The origins of Hexpand

My first semi-serious attempt to make a computer game was many years ago, about when I started making a living as a programmer. My job back then was completely unrelated with games and, like most programming jobs out there, it was quite dull to be frank. I wanted to do something more inspiring and challenging. Of course, I made the same mistake every one does: I was overambitious.

I have always been fascinated by strategy games, so when one day I convinced one of my friends that we should give it a try and make one of our own, we chose to go for an RTS game. To be more precise, what we had in mind was something like this:

Here, I dug up some screen-shots showing how far we managed to get:

Image of a rover Image of a rover Image of a rover

Not very impressive, right? Definitely nowhere near what we envisioned.

What I have learned, the hard way, is that trying to make a AAA title all by your self and your buddies as your first game will guarantee your failure. You are about to get overwhelmed by the sheer complexity of the project, discouraged by the slow progress and poor results of your efforts and chances are that you will finally give up before you have anything playable.

Pretty common sense you might say yet people keep making the same mistake again and again because everyone wants to make something awesome! And because they underestimate the task at hand. It doesn’t matter how good your game idea is and how great programmer you are. If you haven’t made a game before it’s better to start with something small first. Let me stress this a bit more:

Start Small!

Hexpand is not exactly a new project either. I came up with the concept almost 3 years ago. Based on my previous experience I was trying to figure out what would constitute the minimum set of game-mechanics that would make a strategy game interesting enough yet simple to implement. I got my inspiration from some of the classic board games, like chess, Risk and stratego with a twist of hexagons instead of squares for the board (yeah, I know, I have a mild obsession with hexes).

The starting point was to define what I was considering interesting for a strategy game.For me it had to be a game that would include a certain set of features:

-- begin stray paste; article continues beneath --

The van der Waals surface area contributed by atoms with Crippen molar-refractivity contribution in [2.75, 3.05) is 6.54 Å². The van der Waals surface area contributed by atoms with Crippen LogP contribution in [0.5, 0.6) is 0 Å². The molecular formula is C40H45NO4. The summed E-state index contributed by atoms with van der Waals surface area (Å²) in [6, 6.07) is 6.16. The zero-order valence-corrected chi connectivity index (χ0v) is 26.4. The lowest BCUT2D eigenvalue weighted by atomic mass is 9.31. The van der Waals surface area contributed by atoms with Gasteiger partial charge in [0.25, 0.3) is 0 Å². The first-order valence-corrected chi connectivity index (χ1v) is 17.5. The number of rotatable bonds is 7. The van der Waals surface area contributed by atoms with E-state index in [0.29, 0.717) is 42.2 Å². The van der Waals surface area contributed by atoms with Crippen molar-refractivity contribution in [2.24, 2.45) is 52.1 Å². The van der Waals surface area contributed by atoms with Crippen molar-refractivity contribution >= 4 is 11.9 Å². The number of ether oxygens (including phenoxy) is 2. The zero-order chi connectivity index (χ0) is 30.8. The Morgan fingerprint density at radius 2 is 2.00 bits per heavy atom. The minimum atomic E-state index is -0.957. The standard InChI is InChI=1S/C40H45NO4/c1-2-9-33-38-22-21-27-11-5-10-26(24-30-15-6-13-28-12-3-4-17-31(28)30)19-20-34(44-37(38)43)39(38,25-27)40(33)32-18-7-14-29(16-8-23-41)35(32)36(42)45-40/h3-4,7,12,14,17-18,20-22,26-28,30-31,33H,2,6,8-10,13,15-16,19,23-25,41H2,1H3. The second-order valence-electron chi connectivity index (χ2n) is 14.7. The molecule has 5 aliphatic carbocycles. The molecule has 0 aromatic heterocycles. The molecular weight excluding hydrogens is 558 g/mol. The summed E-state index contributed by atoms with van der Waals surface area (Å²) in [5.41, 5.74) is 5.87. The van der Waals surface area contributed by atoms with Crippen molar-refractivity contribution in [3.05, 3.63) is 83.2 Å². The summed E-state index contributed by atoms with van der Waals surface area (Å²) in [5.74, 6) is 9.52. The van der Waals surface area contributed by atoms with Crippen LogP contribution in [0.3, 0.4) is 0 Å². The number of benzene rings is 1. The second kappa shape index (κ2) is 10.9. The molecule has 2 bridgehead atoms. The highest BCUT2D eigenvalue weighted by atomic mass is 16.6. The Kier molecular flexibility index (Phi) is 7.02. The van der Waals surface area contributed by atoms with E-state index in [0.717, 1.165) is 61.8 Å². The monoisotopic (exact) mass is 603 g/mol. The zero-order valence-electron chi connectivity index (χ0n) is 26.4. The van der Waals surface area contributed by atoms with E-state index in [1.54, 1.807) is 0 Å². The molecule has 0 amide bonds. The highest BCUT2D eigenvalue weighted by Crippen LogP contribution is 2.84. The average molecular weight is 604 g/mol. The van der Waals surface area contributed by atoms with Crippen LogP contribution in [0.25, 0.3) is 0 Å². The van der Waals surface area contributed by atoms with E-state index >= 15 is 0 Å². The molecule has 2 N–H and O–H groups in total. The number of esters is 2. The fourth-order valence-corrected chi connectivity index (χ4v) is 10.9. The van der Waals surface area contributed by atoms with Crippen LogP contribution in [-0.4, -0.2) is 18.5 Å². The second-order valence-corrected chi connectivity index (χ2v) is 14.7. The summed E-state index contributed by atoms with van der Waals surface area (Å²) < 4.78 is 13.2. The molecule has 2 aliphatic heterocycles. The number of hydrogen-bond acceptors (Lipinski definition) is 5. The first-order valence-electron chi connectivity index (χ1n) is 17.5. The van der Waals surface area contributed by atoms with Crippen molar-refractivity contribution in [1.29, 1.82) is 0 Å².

1. Units with different roles in the game. Usually those roles derive from the unit’s abilities and/or movement. The easiest way to achieve this is by having more than one types of units.
  2. Basic resource management. Each player has to gather some type of resource and use it to achieve the games objective.
  3. Creation/Deployment of new units. In many games players start with a fixed amount of units that gradually are removed from the board as the game progresses. I wanted the players to be able to introduce new units during the game and replace those that were lost. Also this can be easily combined with the resource gathering feature.
  4. Execution of more than one command per turn. A simple way to introduce more options to the player and make the game a bit more challenging. Especially if there are different types of commands like moving a unit or creating a new one.
  5. Commands that are issued simultaneously by each player. This feature allows to easily convert the game to a Real Time Strategy one without changing the core gameplay. To achieve this each player has to be unaware of the other player’s commands until the end of the turn’s interval which also adds the element of imperfect information to the game.
  6. Emphasis on control over the map. In most strategy games the control of the game-board/map (or specific parts of it) is an important but sometimes implicit objective before achieving a winning condition.  In Hexpand that was made the main objective and there is a new mechanic to determine the relative power of each army on the board and how that affects each unit.

Looking at all the above it might seem like a complicated game, surprisingly though it is possible to achieve all that complexity with merely 3 types of units and the classic paper-rock-scissor mechanic adjusted a bit to take into account the level of control over an area of the map.

Shouldn’t I just be re-building an existing game as my first attempt?

Well, maybe. Re-implementing an existing game is definitely a good approach to dive head-first to game development without having to do any game design yourself. There are so many tutorials out there that show you how to develop yet-another-asteroids-clone (Andre Lamothe’s equivalent of “hello world” in games) and it is the best way to get your head around on a game’s architecture and all the intricacies of it’s development process.

The reason I personally didn’t follow that approach was because I really like to design games! It is something I enjoy doing and I didn’t wanted to exclude that part of the process from my first attempt. I opted for a simpler design instead and chose to work on a development platform that I know quite well to offset the extra effort it takes the development of a computer game.

Besides I already have that design now and it is always so much more motivational to work on something new that you just want to try and play it yourself. Time will tell if that was a good or a bad choice.

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